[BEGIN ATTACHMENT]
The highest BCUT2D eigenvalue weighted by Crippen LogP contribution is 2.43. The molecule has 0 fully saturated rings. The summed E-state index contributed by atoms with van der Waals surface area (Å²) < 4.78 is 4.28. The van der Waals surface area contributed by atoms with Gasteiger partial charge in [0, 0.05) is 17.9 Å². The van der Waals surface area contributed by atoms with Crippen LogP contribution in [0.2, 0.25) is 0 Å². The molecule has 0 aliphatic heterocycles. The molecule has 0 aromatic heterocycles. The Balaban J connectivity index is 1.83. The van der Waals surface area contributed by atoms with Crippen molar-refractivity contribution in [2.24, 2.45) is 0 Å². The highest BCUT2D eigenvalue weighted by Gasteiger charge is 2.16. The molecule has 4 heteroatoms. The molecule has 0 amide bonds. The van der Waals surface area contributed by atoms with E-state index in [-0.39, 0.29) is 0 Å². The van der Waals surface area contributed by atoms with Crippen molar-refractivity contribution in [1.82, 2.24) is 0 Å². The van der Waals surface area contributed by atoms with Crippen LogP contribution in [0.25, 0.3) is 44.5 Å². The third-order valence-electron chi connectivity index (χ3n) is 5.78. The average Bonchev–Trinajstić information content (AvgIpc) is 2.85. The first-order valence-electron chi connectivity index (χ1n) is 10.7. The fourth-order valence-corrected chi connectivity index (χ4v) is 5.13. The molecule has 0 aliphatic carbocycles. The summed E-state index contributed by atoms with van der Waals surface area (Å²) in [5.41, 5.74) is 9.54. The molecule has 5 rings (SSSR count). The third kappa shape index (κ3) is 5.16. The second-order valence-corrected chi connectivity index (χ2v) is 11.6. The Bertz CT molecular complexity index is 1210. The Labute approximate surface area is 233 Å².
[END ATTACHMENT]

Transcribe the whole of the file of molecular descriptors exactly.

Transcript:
The highest BCUT2D eigenvalue weighted by Crippen LogP contribution is 2.43. The molecule has 0 fully saturated rings. The summed E-state index contributed by atoms with van der Waals surface area (Å²) < 4.78 is 4.28. The van der Waals surface area contributed by atoms with Gasteiger partial charge in [0, 0.05) is 17.9 Å². The van der Waals surface area contributed by atoms with Crippen LogP contribution in [0.2, 0.25) is 0 Å². The molecule has 0 aliphatic heterocycles. The molecule has 0 aromatic heterocycles. The Balaban J connectivity index is 1.83. The van der Waals surface area contributed by atoms with Crippen molar-refractivity contribution in [2.24, 2.45) is 0 Å². The highest BCUT2D eigenvalue weighted by Gasteiger charge is 2.16. The molecule has 4 heteroatoms. The molecule has 0 amide bonds. The van der Waals surface area contributed by atoms with E-state index in [-0.39, 0.29) is 0 Å². The van der Waals surface area contributed by atoms with Crippen molar-refractivity contribution in [1.82, 2.24) is 0 Å². The van der Waals surface area contributed by atoms with Crippen LogP contribution in [0.25, 0.3) is 44.5 Å². The third-order valence-electron chi connectivity index (χ3n) is 5.78. The average Bonchev–Trinajstić information content (AvgIpc) is 2.85. The first-order valence-electron chi connectivity index (χ1n) is 10.7. The fourth-order valence-corrected chi connectivity index (χ4v) is 5.13. The molecule has 0 aliphatic carbocycles. The summed E-state index contributed by atoms with van der Waals surface area (Å²) in [5.41, 5.74) is 9.54. The molecule has 5 rings (SSSR count). The third kappa shape index (κ3) is 5.16. The second-order valence-corrected chi connectivity index (χ2v) is 11.6. The Bertz CT molecular complexity index is 1210. The Labute approximate surface area is 233 Å².